Java is a great language for game development. It may not be quite as fast as C++ - but is it really a major issue if Java is 2% - 5% slower than C++? If you know Java better than C++, you should definitely stay with Java. 3D Cards, and cpus are getting faster every day. One of the benefits of developing in a Java (and OpenGL) engine is that your product can run on multiple platforms without too much additional effort. I highly recommend going to www.jmonkeyengine.com to download and learn about an awesome Java 3d scene graph engine. The engine is built around Java, and OpenGL. The engine is fast and very easy to pick up and develop for. NCSoft (the company that produced Guild Wars) recently hired the creators of the Java Monkey Engine to create something that is based on this engine (I'm assuming it is a game). I prefer to develop in Java. It's easy and fast to develop robust object oriented programs, yet it is much more mature (as a language) than something like Blitz Max. C++ is great for an experienced C++ developer, but a Java developer should probably stay with Java.

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Guest Anonymous Poster
Does anyone have any good references for a java+openGL solution that can produce stand-alone/native executibles for PC/Mac/Linux?

The biggest problem with Java is that it doesn't seem to be as nicely self-contained as something written in c/c++.

However this is something I'm still looking into, I'd love to be proven wrong ;)

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JWalsh    498
First, Let me apologise if I gave the impression I wanted to start a Java flame war. That was not my intention. I'm a big fan of Java and use it often for Servlet applications. My goal was simply to answer the questions asked by the OP. Here's a refresher:
Quote:

Initially I'd planned on learning how to do things with Java (since I have some background in Java), but I'm not entirely convinced Java is the best choice for this.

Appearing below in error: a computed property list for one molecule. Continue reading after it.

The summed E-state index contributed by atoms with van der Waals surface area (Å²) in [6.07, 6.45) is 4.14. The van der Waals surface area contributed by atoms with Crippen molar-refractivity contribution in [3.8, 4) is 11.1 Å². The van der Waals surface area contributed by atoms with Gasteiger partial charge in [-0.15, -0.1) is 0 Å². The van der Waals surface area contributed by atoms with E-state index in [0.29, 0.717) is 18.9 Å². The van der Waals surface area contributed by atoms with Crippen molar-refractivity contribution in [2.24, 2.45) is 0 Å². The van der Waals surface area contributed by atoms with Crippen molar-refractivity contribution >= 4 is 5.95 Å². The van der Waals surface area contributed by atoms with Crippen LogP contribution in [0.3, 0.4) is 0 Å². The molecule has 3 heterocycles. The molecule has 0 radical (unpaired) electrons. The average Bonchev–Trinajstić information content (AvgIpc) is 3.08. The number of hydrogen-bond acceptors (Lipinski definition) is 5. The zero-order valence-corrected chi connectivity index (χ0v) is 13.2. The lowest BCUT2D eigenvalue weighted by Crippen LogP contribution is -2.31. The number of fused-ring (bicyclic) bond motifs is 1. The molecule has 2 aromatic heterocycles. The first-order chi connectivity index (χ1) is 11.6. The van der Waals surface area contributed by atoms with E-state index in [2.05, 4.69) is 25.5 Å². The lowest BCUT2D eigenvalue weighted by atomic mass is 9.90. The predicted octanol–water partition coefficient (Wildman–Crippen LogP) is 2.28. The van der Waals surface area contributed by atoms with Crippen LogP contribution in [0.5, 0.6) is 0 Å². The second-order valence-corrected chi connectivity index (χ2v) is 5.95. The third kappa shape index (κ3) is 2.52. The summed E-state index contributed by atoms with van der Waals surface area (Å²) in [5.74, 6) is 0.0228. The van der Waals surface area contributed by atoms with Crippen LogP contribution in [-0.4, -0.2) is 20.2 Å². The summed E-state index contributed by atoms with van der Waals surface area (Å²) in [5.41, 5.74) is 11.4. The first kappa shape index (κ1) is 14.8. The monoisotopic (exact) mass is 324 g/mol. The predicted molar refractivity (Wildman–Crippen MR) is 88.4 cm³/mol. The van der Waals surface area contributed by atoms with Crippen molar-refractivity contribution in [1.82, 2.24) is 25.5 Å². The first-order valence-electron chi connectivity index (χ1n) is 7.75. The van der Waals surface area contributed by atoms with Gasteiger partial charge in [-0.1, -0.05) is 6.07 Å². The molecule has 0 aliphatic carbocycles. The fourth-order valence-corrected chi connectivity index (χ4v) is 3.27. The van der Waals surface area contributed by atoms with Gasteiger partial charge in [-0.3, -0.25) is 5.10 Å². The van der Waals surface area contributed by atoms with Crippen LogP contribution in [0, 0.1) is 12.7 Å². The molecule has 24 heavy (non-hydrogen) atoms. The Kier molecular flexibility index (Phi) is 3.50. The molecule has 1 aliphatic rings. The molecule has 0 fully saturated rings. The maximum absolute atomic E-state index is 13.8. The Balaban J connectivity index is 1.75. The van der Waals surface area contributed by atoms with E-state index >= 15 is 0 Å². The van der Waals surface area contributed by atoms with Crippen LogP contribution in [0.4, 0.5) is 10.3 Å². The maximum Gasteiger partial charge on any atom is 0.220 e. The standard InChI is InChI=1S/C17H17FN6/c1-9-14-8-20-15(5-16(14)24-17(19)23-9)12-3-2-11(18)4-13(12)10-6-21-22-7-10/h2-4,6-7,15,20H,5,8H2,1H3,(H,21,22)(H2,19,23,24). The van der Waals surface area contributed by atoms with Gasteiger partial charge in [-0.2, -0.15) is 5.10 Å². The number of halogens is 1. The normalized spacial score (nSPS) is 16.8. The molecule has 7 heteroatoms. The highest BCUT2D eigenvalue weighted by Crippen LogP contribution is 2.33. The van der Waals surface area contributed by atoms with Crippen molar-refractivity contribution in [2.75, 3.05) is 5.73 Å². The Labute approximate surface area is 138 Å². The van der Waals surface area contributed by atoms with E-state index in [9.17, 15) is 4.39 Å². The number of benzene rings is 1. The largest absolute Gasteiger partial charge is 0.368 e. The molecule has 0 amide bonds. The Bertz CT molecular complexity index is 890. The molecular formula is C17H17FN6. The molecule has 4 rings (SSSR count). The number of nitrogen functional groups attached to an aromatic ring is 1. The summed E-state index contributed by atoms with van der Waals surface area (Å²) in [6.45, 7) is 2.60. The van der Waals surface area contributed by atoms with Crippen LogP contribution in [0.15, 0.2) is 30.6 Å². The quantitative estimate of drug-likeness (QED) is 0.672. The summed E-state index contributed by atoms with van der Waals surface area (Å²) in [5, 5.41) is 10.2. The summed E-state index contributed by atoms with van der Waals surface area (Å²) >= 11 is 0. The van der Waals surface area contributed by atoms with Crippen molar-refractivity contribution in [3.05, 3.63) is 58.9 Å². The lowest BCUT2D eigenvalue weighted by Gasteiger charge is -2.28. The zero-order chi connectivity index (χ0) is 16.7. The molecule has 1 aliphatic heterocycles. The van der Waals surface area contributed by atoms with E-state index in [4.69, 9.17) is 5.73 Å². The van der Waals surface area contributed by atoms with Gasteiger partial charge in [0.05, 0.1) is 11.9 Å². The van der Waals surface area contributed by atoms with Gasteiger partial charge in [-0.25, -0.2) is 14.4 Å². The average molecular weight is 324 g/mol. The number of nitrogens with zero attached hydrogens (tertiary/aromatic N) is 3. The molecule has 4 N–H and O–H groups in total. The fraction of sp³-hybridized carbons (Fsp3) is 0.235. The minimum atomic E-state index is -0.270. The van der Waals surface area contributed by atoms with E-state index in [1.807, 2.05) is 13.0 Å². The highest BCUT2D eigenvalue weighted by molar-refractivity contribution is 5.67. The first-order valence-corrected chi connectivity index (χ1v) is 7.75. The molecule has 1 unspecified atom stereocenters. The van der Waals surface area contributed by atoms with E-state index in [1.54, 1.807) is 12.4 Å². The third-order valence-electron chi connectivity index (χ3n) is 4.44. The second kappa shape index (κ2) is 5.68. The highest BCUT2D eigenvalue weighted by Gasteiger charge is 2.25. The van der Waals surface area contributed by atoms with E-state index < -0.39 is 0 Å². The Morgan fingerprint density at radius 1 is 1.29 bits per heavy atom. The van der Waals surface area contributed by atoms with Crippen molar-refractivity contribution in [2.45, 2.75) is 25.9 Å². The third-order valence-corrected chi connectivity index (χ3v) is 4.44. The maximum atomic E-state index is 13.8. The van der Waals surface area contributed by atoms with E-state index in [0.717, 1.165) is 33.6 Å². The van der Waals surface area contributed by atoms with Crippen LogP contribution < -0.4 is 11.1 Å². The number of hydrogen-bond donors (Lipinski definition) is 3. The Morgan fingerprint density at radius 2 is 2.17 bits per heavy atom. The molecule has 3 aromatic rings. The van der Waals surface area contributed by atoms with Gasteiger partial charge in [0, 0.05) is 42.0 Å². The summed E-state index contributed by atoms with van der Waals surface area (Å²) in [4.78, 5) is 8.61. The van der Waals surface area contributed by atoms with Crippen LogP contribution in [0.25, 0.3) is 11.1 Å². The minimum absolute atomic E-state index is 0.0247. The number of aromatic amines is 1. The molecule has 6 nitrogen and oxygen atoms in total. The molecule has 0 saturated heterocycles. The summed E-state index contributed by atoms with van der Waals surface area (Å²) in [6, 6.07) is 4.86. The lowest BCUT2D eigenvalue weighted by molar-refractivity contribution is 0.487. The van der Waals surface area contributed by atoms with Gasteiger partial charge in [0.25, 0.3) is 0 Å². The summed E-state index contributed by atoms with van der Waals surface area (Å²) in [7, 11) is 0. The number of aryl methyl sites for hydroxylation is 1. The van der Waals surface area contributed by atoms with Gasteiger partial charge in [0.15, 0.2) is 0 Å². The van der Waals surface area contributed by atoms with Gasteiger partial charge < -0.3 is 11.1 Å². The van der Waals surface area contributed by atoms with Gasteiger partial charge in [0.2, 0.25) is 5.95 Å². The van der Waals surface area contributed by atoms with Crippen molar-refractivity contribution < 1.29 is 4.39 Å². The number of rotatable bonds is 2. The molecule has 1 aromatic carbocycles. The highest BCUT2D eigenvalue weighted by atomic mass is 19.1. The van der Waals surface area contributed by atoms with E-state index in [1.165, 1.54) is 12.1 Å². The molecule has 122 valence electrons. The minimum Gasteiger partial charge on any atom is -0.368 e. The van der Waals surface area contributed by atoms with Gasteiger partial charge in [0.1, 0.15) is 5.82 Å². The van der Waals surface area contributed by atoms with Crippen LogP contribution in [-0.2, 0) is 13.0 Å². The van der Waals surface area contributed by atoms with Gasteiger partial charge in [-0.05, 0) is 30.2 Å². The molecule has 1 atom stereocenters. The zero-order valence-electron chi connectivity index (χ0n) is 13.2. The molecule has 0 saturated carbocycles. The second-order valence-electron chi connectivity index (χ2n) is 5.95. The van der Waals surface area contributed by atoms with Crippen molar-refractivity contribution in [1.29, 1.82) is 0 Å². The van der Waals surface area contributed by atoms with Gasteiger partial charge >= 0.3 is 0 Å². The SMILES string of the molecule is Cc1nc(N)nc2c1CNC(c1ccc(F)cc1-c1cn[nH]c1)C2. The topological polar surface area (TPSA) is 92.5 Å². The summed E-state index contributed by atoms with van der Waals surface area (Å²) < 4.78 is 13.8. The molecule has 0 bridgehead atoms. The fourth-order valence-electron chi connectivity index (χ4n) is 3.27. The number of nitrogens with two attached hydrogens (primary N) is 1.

Now my question is, how does java compare to languages like C# and C++ with regards to game development and how widely is it used?


With that being said...here's the facts, and the OP can decide which language is right for him.

JUST THE FACTS:

  • C++ is the standard programming language of all major platforms - PC, Macintosh( technically 'Objective C'), PS2, XBox, XBox360, and likely PS3.

  • There are more game development sites which cater to C++ game development than Java development. This doesnt mean better, just more.

  • There are more lines of code written for games in C++ then Java - giving a wider pool from which to draw libraries and examples.

  • C++ and C# both have bindings for both DirectX and OpenGL, giving you more choices for hardware acceleration. Java only supports OpenGL to my knowledge, though someone said Java3D might have DirectX bindings - need to research that a bit more.

  • C# IS being used by industry professionals in the arena of Tools development and will likely expand into game development itself due to its reflection capabilties.

  • C# is easier to work with than Java for tools development because it uses the same IDE as Visual C++ - important for dev studios which already use C++ for development.

  • C# and Managed C++ are both .NET compatible languages which allow the assemblies to be used with ANY other .NET language, including Visual Basic or each other.

  • The .NET Framework now has native CLR's running on both Linux and Macintosh - allowing portability to other platforms.

  • After searching through Gamasutra's job posting I found that all but 2 positions specifically stated they wanted C++ programmers. The 2 positions that wanted Java also wanted C++ and were advertising either a Cellular game programming position - or web programming - as I indicated in my first post.

  • On Gamasutra's job postings the following companies are currently advertising that they are looking for programmers with C# programming experience. I stopped looking about half way down, but I know there were a few more.
    Heavy Iron Studios
    Blizzard Entertainment

      With ALL of this being said, Java is still a perfectly valid language for developing games, especially games for webpages or cellular devices...however, ASP.NET (C#) also allows development of web-based games.